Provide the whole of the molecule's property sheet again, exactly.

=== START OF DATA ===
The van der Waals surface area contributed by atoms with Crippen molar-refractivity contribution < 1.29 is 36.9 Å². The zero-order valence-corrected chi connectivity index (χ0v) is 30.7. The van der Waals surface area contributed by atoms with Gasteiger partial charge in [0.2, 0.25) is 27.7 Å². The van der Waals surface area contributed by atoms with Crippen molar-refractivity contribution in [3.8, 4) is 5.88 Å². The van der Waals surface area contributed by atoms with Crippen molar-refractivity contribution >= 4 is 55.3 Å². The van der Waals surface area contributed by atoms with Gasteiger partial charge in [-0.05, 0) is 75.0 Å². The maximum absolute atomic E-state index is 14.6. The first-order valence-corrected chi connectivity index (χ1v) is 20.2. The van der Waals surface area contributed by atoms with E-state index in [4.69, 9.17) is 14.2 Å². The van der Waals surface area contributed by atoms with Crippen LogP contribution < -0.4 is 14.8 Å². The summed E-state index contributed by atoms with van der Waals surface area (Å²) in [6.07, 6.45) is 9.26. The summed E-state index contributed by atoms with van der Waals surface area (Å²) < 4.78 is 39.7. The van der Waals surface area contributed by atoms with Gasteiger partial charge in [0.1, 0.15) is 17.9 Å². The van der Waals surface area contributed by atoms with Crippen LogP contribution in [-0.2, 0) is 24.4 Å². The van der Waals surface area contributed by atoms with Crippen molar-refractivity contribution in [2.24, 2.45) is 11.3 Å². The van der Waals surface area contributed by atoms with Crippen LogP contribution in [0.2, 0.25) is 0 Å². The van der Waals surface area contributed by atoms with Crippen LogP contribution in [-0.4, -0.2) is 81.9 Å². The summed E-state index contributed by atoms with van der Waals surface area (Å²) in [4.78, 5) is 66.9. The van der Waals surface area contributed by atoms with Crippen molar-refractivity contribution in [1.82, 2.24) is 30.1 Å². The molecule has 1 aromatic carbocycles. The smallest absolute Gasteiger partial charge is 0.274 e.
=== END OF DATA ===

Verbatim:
The van der Waals surface area contributed by atoms with Crippen molar-refractivity contribution < 1.29 is 36.9 Å². The zero-order valence-corrected chi connectivity index (χ0v) is 30.7. The van der Waals surface area contributed by atoms with Gasteiger partial charge in [0.2, 0.25) is 27.7 Å². The van der Waals surface area contributed by atoms with Crippen molar-refractivity contribution in [3.8, 4) is 5.88 Å². The van der Waals surface area contributed by atoms with Crippen molar-refractivity contribution >= 4 is 55.3 Å². The van der Waals surface area contributed by atoms with Gasteiger partial charge in [-0.05, 0) is 75.0 Å². The maximum absolute atomic E-state index is 14.6. The first-order valence-corrected chi connectivity index (χ1v) is 20.2. The van der Waals surface area contributed by atoms with E-state index in [4.69, 9.17) is 14.2 Å². The van der Waals surface area contributed by atoms with Crippen LogP contribution < -0.4 is 14.8 Å². The summed E-state index contributed by atoms with van der Waals surface area (Å²) in [6.07, 6.45) is 9.26. The summed E-state index contributed by atoms with van der Waals surface area (Å²) < 4.78 is 39.7. The van der Waals surface area contributed by atoms with Gasteiger partial charge in [0.1, 0.15) is 17.9 Å². The van der Waals surface area contributed by atoms with Crippen LogP contribution in [-0.2, 0) is 24.4 Å². The van der Waals surface area contributed by atoms with Crippen molar-refractivity contribution in [2.24, 2.45) is 11.3 Å². The van der Waals surface area contributed by atoms with Crippen LogP contribution in [0.2, 0.25) is 0 Å². The van der Waals surface area contributed by atoms with Crippen LogP contribution in [-0.4, -0.2) is 81.9 Å². The summed E-state index contributed by atoms with van der Waals surface area (Å²) in [4.78, 5) is 66.9. The van der Waals surface area contributed by atoms with Crippen molar-refractivity contribution in [1.82, 2.24) is 30.1 Å². The molecule has 1 aromatic carbocycles. The smallest absolute Gasteiger partial charge is 0.274 e.